Friday, July 01, 2005

The sound of no hands clapping

Afghan Progress in Danger of Unraveling

Afghanistan was held up as an example of U.S.-led nation-building just three months ago. But that optimism has succumbed to near-daily ambushes, bombings, execution-style killings and this week's downing of a U.S. military helicopter.

From U.S. and U.N. officials to Afghan villagers, fear is growing that this country may be at a seminal moment — with the barrage of violence in danger of overwhelming three years of state-building.

"After the presidential elections last year, everyone was optimistic that we were heading toward a stable, peaceful democracy. But it no longer seems that way," said Malalai Juya, a female candidate in September's upcoming elections. "Everyone is scared now. Security has been getting worse and worse by the day."

The resurgence of the Taliban insurgency could not have come at a worse time — with just 10 weeks remaining before key legislative elections that are the next step toward democracy after a generation of war.

Tuesday's downing of a special forces helicopter — and the loss of an elite military team still missing Friday — reinforced concerns that while American casualties here are far fewer than in Iraq, the rebellion may be fast becoming a mirror of the insurgency there.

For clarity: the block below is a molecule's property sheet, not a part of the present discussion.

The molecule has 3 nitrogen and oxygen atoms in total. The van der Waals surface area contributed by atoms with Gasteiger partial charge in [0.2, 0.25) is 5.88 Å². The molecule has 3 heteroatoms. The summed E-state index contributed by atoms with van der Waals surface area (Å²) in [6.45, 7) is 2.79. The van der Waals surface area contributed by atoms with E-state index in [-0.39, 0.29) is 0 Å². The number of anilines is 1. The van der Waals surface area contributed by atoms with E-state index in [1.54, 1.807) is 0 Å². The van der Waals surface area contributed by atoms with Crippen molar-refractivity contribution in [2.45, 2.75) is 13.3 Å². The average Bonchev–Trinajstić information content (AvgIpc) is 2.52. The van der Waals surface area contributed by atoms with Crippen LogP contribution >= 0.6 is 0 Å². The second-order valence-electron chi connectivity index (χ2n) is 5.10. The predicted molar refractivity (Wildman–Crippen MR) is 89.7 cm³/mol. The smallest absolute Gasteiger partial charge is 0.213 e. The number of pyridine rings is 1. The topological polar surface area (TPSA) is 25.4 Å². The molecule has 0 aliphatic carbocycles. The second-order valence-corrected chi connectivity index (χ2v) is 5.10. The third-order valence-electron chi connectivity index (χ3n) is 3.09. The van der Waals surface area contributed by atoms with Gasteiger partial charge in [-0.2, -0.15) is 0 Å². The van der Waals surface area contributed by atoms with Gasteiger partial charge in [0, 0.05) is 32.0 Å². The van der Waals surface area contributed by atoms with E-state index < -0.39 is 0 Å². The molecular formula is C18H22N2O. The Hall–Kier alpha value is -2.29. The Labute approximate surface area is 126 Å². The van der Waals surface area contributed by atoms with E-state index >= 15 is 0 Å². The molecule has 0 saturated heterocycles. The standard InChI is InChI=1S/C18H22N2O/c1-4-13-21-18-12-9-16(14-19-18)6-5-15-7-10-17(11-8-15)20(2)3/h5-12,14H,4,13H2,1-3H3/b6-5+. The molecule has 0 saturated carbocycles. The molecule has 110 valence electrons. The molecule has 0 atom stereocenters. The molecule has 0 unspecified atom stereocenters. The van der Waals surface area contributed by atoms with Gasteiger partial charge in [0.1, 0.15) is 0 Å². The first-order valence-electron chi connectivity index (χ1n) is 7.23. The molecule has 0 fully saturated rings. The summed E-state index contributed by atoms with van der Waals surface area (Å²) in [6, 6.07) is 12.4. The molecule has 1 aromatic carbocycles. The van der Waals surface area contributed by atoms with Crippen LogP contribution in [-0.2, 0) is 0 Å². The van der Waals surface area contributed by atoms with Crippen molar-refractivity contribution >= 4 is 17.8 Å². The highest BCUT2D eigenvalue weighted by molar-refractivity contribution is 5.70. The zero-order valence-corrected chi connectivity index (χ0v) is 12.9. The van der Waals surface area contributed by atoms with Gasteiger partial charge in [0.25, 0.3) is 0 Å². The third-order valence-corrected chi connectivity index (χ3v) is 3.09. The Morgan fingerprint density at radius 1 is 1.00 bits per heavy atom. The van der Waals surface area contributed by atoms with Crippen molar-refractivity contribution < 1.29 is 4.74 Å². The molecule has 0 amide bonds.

Stability also is threatened by a rise in crime, such as gangs kidnapping foreigners in Kabul. Opium and heroin trade is booming and resentment is growing toward the presence of U.S. forces, which erupted into deadly riots in May.

One of the many aspects of Shrub's free ride has been the complete absence of the looming storm in Afghanistan from the headlines here at home. There was no reckoning for the way we short-sheeted the job there so that we could send all the troops to roust Saddam. Looks like that's about to change.

Can our military wage a two-clusterfuck campaign?


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